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psk981Best ResponseYou've already chosen the best response.0
\[\int\limits_{C}^{} F.T ds \] for a vector field F=x ^{2}iyj
 one year ago

experimentXBest ResponseYou've already chosen the best response.1
along the straight line? what is T ?
 one year ago

experimentXBest ResponseYou've already chosen the best response.1
dw:1352897206497:dw
 one year ago

psk981Best ResponseYou've already chosen the best response.0
how did u get r(t) i know you used the points but why did u pick t for the second set of points
 one year ago

amistre64Best ResponseYou've already chosen the best response.1
the t used is just a variable scalar to stretch the vector to all point along the line from the point used to anchor it to the line
 one year ago

psk981Best ResponseYou've already chosen the best response.0
so how would i find F. dr/dt where T=dr/dt?
 one year ago

amistre64Best ResponseYou've already chosen the best response.1
i dont recall the flow stuff to clearly, but does this look familiar? \[\frac{dr}{dt}=\frac{dr}{dx}\frac{dx}{dt}+\frac{dr}{dy}\frac{dy}{dt}\]
 one year ago

amistre64Best ResponseYou've already chosen the best response.1
this is a line integral right?
 one year ago

amistre64Best ResponseYou've already chosen the best response.1
http://tutorial.math.lamar.edu/Classes/CalcIII/LineIntegralsVectorFields.aspx ive always found this to be a rather good read. so im going over it
 one year ago

amistre64Best ResponseYou've already chosen the best response.1
i believe we also need r'
 one year ago

psk981Best ResponseYou've already chosen the best response.0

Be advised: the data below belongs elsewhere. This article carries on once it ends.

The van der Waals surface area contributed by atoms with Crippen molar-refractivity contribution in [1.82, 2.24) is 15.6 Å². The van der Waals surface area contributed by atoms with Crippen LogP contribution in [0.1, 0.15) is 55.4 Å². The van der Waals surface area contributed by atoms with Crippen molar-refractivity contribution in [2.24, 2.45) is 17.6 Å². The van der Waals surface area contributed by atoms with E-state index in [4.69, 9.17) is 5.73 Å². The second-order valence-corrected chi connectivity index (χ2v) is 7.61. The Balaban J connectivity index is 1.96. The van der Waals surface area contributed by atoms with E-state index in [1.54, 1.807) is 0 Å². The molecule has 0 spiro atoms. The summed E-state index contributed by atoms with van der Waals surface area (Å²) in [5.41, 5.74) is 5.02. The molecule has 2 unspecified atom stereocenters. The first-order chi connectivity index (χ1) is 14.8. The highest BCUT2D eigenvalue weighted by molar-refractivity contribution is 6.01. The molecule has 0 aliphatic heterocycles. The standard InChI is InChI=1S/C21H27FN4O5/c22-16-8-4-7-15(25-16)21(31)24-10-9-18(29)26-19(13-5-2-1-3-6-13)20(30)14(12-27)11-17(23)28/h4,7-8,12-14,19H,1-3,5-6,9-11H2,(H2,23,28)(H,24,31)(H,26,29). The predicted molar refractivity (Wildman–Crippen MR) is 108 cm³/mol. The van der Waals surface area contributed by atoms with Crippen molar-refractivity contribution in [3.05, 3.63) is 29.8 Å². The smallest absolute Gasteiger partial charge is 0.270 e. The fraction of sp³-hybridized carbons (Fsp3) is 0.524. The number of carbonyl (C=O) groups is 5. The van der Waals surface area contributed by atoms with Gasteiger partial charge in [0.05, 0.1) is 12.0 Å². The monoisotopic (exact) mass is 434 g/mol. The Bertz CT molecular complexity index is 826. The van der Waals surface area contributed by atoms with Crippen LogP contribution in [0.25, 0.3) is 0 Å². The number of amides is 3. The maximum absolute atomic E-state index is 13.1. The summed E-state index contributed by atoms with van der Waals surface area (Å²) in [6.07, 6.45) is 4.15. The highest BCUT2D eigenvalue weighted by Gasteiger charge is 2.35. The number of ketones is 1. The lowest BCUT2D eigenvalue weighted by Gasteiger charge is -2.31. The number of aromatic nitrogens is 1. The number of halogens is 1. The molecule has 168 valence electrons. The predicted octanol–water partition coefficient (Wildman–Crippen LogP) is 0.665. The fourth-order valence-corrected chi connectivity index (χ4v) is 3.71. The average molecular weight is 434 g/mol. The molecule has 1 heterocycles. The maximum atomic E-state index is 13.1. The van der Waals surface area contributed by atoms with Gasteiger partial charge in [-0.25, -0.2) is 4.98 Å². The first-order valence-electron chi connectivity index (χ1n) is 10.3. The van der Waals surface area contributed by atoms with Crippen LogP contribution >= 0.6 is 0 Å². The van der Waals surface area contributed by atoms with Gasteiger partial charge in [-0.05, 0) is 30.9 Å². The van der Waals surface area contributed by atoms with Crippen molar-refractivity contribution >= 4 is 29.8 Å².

how would i get it i know its a derivative would it be r(t)= i3j
 one year ago

amistre64Best ResponseYou've already chosen the best response.1
then thats its; dot F and r' together to get a scalar equation to integrate right?
 one year ago

psk981Best ResponseYou've already chosen the best response.0
i am not sure abt the dr/dt part
 one year ago

amistre64Best ResponseYou've already chosen the best response.1
r= <2t, 43t> r'= <(2t)', (43t)'> r'= <1, 3>
 one year ago

amistre64Best ResponseYou've already chosen the best response.1
F=<(2t)^2 ,4+3t> dot r'=< 1 , 3 >  (2t^2)+129t
 one year ago

amistre64Best ResponseYou've already chosen the best response.1
got me ^2 in the wrong side ... :/
 one year ago

amistre64Best ResponseYou've already chosen the best response.1
the line is from t=0 to t=1 giving us\[\int_{0}^{1}4t^2+4t9t+12~dt\]\[\int_{0}^{1}t^25t+8~dt\]
 one year ago

amistre64Best ResponseYou've already chosen the best response.1
do you have an answer key to check with by chance?
 one year ago

amistre64Best ResponseYou've already chosen the best response.1
well, weve followed the simple directions from pauls site; so it should be good ;)
 one year ago

psk981Best ResponseYou've already chosen the best response.0
these vector fields so confusing
 one year ago

psk981Best ResponseYou've already chosen the best response.0
i have another vector question
 one year ago

amistre64Best ResponseYou've already chosen the best response.1
the Force equation gives us the force at each for each x,y point along the line the lines vector equation gives us the x and y values along the path F(r) is just defining the forces along the path; dotting with r' tho has me a little baffled at an explanation at the moment tho ;)
 one year ago

psk981Best ResponseYou've already chosen the best response.0
how do i draw a vector field
 one year ago

amistre64Best ResponseYou've already chosen the best response.1
for each lattice point on a graph you draw a little arrow indicating the direction and magnitude of the vector associated with the values of x and y (or whatever reference frame your using) at that point
 one year ago
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